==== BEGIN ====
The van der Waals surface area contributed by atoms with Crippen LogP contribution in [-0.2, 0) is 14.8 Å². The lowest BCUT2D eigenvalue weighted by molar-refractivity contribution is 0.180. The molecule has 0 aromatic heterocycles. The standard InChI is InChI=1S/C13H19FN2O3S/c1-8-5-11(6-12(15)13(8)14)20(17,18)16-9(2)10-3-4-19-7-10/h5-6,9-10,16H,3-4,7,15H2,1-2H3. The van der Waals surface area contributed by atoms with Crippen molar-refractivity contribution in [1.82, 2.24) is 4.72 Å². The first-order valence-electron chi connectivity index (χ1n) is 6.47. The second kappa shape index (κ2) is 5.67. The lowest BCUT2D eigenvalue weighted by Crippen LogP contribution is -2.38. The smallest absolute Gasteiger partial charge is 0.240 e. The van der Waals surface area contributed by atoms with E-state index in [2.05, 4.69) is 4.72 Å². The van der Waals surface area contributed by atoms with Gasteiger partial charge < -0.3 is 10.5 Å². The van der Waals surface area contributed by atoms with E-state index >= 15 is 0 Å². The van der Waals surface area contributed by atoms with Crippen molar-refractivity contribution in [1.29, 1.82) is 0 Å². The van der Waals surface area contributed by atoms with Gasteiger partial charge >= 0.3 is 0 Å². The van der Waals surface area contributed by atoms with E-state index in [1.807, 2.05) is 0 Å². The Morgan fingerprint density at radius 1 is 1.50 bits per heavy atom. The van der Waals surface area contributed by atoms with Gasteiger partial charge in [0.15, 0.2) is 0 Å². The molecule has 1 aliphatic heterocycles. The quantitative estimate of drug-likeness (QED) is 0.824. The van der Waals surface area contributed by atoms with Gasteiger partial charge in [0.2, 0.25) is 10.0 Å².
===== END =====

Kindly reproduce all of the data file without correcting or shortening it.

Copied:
The van der Waals surface area contributed by atoms with Crippen LogP contribution in [-0.2, 0) is 14.8 Å². The lowest BCUT2D eigenvalue weighted by molar-refractivity contribution is 0.180. The molecule has 0 aromatic heterocycles. The standard InChI is InChI=1S/C13H19FN2O3S/c1-8-5-11(6-12(15)13(8)14)20(17,18)16-9(2)10-3-4-19-7-10/h5-6,9-10,16H,3-4,7,15H2,1-2H3. The van der Waals surface area contributed by atoms with Crippen molar-refractivity contribution in [1.82, 2.24) is 4.72 Å². The first-order valence-electron chi connectivity index (χ1n) is 6.47. The second kappa shape index (κ2) is 5.67. The lowest BCUT2D eigenvalue weighted by Crippen LogP contribution is -2.38. The smallest absolute Gasteiger partial charge is 0.240 e. The van der Waals surface area contributed by atoms with E-state index in [2.05, 4.69) is 4.72 Å². The van der Waals surface area contributed by atoms with Gasteiger partial charge < -0.3 is 10.5 Å². The van der Waals surface area contributed by atoms with E-state index >= 15 is 0 Å². The van der Waals surface area contributed by atoms with Crippen molar-refractivity contribution in [1.29, 1.82) is 0 Å². The van der Waals surface area contributed by atoms with Gasteiger partial charge >= 0.3 is 0 Å². The van der Waals surface area contributed by atoms with E-state index in [1.807, 2.05) is 0 Å². The Morgan fingerprint density at radius 1 is 1.50 bits per heavy atom. The van der Waals surface area contributed by atoms with Gasteiger partial charge in [0.15, 0.2) is 0 Å². The molecule has 1 aliphatic heterocycles. The quantitative estimate of drug-likeness (QED) is 0.824. The van der Waals surface area contributed by atoms with Gasteiger partial charge in [0.2, 0.25) is 10.0 Å².